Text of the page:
To make any further lens decisions you need to consider the following question "What do I want to photograph?" The 50mm will give you great indoors shots and can be used for street photography, its light and easy to carry around all day. If you are interested in either landscapes or artistic abstraction you will want to consider a wide angle. Wide = 35mm or less on a full frame body for instance. On a crop you may like to consider the 10-22mm). If you want to get up close for candid shots without being in the subjects face you will want to consider or lenses with longer reach such as 100mm, 200mm or 300mm. Such lenses also “compress” an images elements which makes for very attractive portraits.
Do I need a zoom lens? For travel it’s worth considering weight and zooms can be great for this. I have the 24-105 f4L and it’s a great all round lens and will give you great wide on a 5D/5DMKII but is cropped (1.6x) on a 7D, 50D, XTI/XSI etc. Multiply by 1.6x for crop i.e. 38-168 for this lens. Zooms give you flexibility at the expense of image quality. This isn’t as big a problem as it used to be but it still holds true.
Far, far away? If you start to specialize in very far off subjects especially ones that are not that big, such as birds you might start to look at a “prime” (one that does not change focal length) 300mm or 400mm. These are expensive and you can rent them from local shops or www.lensrentals.com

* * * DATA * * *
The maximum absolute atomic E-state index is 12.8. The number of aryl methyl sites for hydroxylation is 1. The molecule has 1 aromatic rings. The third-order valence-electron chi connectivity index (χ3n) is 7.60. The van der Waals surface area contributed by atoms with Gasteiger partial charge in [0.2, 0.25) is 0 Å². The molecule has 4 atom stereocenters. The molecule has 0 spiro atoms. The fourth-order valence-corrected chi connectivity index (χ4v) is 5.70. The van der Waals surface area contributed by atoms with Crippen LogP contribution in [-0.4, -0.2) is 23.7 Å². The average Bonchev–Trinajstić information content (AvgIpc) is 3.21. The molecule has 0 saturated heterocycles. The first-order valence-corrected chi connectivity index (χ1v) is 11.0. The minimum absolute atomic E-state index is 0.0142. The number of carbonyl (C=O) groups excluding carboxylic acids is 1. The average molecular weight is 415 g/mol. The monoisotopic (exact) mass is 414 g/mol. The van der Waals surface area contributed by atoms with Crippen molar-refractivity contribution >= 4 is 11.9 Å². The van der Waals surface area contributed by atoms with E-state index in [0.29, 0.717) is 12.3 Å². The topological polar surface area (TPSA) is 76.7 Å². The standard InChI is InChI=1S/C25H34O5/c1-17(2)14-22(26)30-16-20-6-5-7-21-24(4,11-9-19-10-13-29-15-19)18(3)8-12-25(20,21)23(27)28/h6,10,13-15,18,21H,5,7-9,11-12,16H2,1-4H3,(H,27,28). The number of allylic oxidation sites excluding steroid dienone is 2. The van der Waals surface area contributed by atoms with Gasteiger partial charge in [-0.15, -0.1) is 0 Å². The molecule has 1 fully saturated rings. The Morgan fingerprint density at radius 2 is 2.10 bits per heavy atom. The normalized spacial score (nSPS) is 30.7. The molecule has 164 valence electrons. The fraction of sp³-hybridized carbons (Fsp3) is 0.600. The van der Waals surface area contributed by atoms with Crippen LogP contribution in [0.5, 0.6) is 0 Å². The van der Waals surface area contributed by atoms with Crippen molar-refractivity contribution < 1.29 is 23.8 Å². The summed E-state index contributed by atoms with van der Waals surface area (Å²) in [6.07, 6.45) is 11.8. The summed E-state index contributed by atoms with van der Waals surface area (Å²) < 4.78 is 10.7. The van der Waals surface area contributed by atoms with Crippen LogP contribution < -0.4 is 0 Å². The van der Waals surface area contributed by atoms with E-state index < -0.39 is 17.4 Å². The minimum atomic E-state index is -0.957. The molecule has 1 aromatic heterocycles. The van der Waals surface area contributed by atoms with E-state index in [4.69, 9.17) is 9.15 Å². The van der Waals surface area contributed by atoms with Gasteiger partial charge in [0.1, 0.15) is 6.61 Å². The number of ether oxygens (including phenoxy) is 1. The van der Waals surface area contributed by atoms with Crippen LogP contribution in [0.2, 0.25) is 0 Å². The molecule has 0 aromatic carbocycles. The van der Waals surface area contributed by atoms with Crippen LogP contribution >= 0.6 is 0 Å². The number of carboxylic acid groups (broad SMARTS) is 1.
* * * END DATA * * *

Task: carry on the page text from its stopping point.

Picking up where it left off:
Up close and personal. Macro lenses serve two key purposes. Firstly they can be used for photos of the very small which opens up a whole new world of photography, with its own challenges and rewards. Secondly it can be used to get close to your human subjects and really isolate specific features. The Canon EF f2.8L 100mm will go as close as 3cm versus say a 1.4 50mm which has a minimum focusing distance of a few feet!
I hope these prove to be some helpful ideas to get started. You can also consider Sigma and Tamron lenses. When you do so make sure you read some of the top websites like dpreview.com to get some perspective on what people thing of the gear. I generally stick with Canon lenses now after a really bad experience buying a Sigma, the lens wasn’t that bad but I got ripped off at a tourist trap near the Warf in San Francisco. Either way I was burned 🙂
Let me know how you get on.
P.S. Other gear you may wish to consider: An external flash will be necessary for some cameras i.e. the 5D/5DMKII. But most cameras have one built in. These vary in quality and you may want to get a modest external one that plugs into the “hot shoe” slot on top of your camera. Get a good bag – the more you get into photography the more of a habit bags can become. Get rechargeable batteries and a good charger for your flash. One for daily use, one for hiking, one for long trips… you get the picture. A “Rocket Blower” for getting dust out of your camera’s insides, and lenses. A Lens pen. A spare battery. Extra and fast memory cards. I may write more detail on these extras at some point in the future.